Burning Questions
Fellowships Award Winners

Silvina Pezzetta

Location: Argentina
Academic field: Law
Award category: PhD Holder

Guidance Memo

  • Title (English original): The path towards CAFO in Argentina: The 2020 Argentina-China agreement and the absence of animal welfare considerations in the intensification of animal agriculture
  • Title (Spanish translation): El proceso de intensificación de la ganadería en Argentina: El rol del acuerdo porcino del 2020 y la ausencia de estándares de Bienestar animal en la intensificación ganadera
  • Keywords: Animal agriculture. Pigs. Cattle. Chickens. Trade and export. Investments. Animal welfare. Argentina. China.
  • What We Learned From It:
    • After reading the Guidance Memo, we have a better understanding of the following questions: What factors have led Argentina to intensify its pig farming? How did the 2020 government agreement with Chinese investors to build mega pig farms in the country come about? What were stakeholders' response? Did animal welfare matter?
    • First: Argentina's economy and international trade plays a huge role in intensifying the country's animal agriculture, with robust support for the agro-export sector from the government. The introduction of GMO soy in the 1990s led Argentina to pivot toward planting soy to feed Chinese pigs and to intensify its own cattle production.
    • Second: Argentina identifies strongly with agricultural activities, meat production and consumption. Chicken production is almost completely intensified, and products are consumed domestically. Pig production is mainly extensive or semi-intensive, and the sector aims to increase productivity.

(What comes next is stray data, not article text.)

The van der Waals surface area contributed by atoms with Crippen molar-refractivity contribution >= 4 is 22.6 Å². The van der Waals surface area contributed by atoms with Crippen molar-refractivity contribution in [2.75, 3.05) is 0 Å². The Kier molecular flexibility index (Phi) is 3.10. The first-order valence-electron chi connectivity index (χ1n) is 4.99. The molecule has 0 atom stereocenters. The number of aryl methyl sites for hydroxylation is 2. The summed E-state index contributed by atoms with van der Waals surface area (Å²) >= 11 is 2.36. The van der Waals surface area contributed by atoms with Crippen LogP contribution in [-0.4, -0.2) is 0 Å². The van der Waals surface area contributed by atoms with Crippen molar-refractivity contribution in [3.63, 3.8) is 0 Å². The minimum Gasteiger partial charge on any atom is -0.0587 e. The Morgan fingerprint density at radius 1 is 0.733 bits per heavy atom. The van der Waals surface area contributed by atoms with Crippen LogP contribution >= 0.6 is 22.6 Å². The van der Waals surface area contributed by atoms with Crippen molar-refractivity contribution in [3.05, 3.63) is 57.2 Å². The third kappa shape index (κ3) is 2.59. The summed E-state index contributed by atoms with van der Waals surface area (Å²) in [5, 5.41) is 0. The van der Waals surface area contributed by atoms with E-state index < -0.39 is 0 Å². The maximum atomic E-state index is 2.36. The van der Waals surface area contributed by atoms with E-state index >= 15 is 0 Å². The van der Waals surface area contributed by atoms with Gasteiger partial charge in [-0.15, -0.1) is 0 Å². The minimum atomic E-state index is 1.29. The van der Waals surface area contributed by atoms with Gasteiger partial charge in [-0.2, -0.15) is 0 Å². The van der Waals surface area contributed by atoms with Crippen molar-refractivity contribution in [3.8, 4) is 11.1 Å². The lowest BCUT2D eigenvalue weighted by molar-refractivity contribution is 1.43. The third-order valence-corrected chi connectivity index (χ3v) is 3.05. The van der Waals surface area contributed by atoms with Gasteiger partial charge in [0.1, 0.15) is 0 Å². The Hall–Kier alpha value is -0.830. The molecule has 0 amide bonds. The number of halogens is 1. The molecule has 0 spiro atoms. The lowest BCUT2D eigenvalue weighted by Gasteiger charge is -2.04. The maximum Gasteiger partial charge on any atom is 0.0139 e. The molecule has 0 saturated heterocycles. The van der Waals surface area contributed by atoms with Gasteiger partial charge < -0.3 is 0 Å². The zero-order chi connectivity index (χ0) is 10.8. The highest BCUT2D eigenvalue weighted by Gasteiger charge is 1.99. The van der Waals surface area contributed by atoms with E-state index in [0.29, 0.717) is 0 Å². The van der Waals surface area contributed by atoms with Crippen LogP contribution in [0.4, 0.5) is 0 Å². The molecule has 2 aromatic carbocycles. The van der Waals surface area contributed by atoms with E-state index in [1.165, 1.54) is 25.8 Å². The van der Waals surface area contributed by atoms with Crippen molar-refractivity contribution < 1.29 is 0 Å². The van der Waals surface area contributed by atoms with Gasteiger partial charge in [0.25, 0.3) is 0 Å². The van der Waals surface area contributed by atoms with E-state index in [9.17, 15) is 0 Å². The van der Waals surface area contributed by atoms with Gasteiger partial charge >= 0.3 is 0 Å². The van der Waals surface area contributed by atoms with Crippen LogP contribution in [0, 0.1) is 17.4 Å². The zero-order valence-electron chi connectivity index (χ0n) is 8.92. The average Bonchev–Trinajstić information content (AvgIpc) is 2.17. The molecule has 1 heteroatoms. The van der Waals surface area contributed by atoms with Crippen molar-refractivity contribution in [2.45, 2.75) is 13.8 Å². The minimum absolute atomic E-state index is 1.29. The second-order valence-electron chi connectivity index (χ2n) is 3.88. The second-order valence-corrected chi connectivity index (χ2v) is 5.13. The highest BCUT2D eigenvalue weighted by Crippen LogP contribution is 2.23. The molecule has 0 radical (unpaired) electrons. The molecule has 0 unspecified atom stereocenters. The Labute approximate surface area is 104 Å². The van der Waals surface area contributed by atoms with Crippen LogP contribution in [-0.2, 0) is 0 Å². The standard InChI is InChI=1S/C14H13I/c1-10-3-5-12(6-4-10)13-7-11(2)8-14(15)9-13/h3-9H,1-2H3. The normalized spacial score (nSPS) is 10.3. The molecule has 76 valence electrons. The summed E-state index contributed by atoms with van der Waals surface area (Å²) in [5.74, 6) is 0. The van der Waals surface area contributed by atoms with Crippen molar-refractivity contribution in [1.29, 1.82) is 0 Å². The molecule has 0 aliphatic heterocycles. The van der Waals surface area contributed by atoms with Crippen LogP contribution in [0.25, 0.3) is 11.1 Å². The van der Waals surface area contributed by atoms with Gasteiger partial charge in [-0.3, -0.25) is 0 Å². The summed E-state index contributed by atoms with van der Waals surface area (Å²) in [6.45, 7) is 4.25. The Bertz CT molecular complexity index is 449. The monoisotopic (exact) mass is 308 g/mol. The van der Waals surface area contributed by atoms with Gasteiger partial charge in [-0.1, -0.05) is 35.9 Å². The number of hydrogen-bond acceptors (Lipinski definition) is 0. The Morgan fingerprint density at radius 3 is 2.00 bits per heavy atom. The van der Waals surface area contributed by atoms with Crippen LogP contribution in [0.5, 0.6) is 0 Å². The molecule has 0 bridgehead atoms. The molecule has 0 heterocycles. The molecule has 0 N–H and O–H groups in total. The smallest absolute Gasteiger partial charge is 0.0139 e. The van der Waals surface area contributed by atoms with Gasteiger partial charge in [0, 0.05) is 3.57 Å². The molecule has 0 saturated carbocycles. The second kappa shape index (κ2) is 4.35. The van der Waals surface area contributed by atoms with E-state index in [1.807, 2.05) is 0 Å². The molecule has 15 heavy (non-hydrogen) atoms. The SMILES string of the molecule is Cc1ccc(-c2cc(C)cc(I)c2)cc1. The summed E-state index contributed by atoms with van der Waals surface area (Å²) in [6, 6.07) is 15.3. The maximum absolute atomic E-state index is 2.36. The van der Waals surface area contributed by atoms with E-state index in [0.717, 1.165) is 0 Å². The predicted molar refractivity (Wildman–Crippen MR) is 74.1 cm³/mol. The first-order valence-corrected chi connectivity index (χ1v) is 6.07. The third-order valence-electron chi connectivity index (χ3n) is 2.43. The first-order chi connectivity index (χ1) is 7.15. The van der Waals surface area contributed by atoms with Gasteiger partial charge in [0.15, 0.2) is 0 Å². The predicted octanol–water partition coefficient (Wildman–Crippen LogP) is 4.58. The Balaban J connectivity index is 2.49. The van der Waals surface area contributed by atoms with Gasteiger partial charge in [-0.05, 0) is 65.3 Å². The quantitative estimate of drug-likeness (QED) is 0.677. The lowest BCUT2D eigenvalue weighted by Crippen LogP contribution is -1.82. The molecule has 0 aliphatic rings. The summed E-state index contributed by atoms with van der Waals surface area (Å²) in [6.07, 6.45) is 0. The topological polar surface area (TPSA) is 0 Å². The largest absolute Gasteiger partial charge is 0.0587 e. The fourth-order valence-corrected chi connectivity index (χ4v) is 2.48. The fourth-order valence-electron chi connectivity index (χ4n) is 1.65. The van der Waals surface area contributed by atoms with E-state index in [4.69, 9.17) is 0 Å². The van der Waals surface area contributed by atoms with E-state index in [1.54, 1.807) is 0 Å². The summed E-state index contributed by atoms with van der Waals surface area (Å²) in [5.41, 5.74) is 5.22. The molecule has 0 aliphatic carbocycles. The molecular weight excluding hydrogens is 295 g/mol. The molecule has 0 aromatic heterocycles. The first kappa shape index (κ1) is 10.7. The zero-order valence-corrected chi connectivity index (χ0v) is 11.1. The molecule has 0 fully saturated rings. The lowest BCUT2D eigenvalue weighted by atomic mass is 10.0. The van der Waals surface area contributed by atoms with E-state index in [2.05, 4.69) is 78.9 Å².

• Third: The 2020 agreement to invest in mega pig farms is best viewed as a chapter of Argentina's economic, diplomatic, and trade relationship with China, which began in the 2000s. But there was a new driver - the outbreak of the African Swine Flu (ASF) that decimated Chinese pork production.
    • Fourth: Socio-environmental groups were the most active stakeholders and initiated the public debate. With the endorsement of animal rights advocates, they led the opposition to the agreement. Small and medium pork producers were involved in the debate because they feared potential competition from the mega farms.
    • Fifth: Animal welfare did not feature in the agreement and was barely mentioned by stakeholders. The legal framework for farm animal welfare in Argentina is vague and inadequate, and animal welfare training opportunities are lacking.
    • Sixth: Changes need to happen on three levels. Structural (e.g. move away from intensified animal agriculture). Institutional (e.g. support agencies such as INTA and CONICET to develop protein alternatives). Individual (e.g. inform the public of farm animal welfare).


Some of the Things We Really Liked when We Read the Application 

  • Globalization and international trade is a powerful driver of the industrialization of animal farming in emerging economies. Very often these developments are hidden from public view and rarely reach media outlets as these transactions are conducted by bureaucrats and parties behind closed doors, and involve arcane processes. The 2020 agreement between Argentina and China to install mega pig farms in various areas of Argentina with Chinese investments in order to export 900,000 tons of pork to China every year is an exception. It garnered media attention as well as public debates in Argentina. We think this case offers a concrete example to illustrate how globalization and international trade actually results in building large-scale farms in a developing country.
  • The applicant's plan to look into whether animal welfare issues played a role was of interest to us. 


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